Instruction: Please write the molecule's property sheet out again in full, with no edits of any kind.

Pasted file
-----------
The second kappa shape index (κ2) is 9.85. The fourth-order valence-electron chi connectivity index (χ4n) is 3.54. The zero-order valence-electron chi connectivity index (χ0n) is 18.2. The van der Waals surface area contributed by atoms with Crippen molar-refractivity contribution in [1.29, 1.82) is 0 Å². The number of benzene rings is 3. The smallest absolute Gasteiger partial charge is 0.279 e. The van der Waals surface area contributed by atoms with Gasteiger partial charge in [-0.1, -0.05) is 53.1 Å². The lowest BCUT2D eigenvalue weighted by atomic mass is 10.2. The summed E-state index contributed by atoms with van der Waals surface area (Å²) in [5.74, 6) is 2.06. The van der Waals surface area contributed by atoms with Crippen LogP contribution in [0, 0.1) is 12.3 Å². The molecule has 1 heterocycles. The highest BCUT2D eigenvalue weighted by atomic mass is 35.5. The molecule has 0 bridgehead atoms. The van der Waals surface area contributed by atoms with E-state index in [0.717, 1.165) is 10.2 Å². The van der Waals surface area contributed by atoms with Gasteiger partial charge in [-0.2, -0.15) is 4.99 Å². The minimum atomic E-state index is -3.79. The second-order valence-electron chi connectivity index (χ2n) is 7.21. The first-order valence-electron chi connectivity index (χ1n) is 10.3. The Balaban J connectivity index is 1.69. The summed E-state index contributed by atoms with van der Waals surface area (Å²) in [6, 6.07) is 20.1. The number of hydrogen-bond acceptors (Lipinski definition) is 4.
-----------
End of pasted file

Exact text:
The second kappa shape index (κ2) is 9.85. The fourth-order valence-electron chi connectivity index (χ4n) is 3.54. The zero-order valence-electron chi connectivity index (χ0n) is 18.2. The van der Waals surface area contributed by atoms with Crippen molar-refractivity contribution in [1.29, 1.82) is 0 Å². The number of benzene rings is 3. The smallest absolute Gasteiger partial charge is 0.279 e. The van der Waals surface area contributed by atoms with Gasteiger partial charge in [-0.1, -0.05) is 53.1 Å². The lowest BCUT2D eigenvalue weighted by atomic mass is 10.2. The summed E-state index contributed by atoms with van der Waals surface area (Å²) in [5.74, 6) is 2.06. The van der Waals surface area contributed by atoms with Crippen LogP contribution in [0, 0.1) is 12.3 Å². The molecule has 1 heterocycles. The highest BCUT2D eigenvalue weighted by atomic mass is 35.5. The molecule has 0 bridgehead atoms. The van der Waals surface area contributed by atoms with E-state index in [0.717, 1.165) is 10.2 Å². The van der Waals surface area contributed by atoms with Gasteiger partial charge in [-0.2, -0.15) is 4.99 Å². The minimum atomic E-state index is -3.79. The second-order valence-electron chi connectivity index (χ2n) is 7.21. The first-order valence-electron chi connectivity index (χ1n) is 10.3. The Balaban J connectivity index is 1.69. The summed E-state index contributed by atoms with van der Waals surface area (Å²) in [6, 6.07) is 20.1. The number of hydrogen-bond acceptors (Lipinski definition) is 4.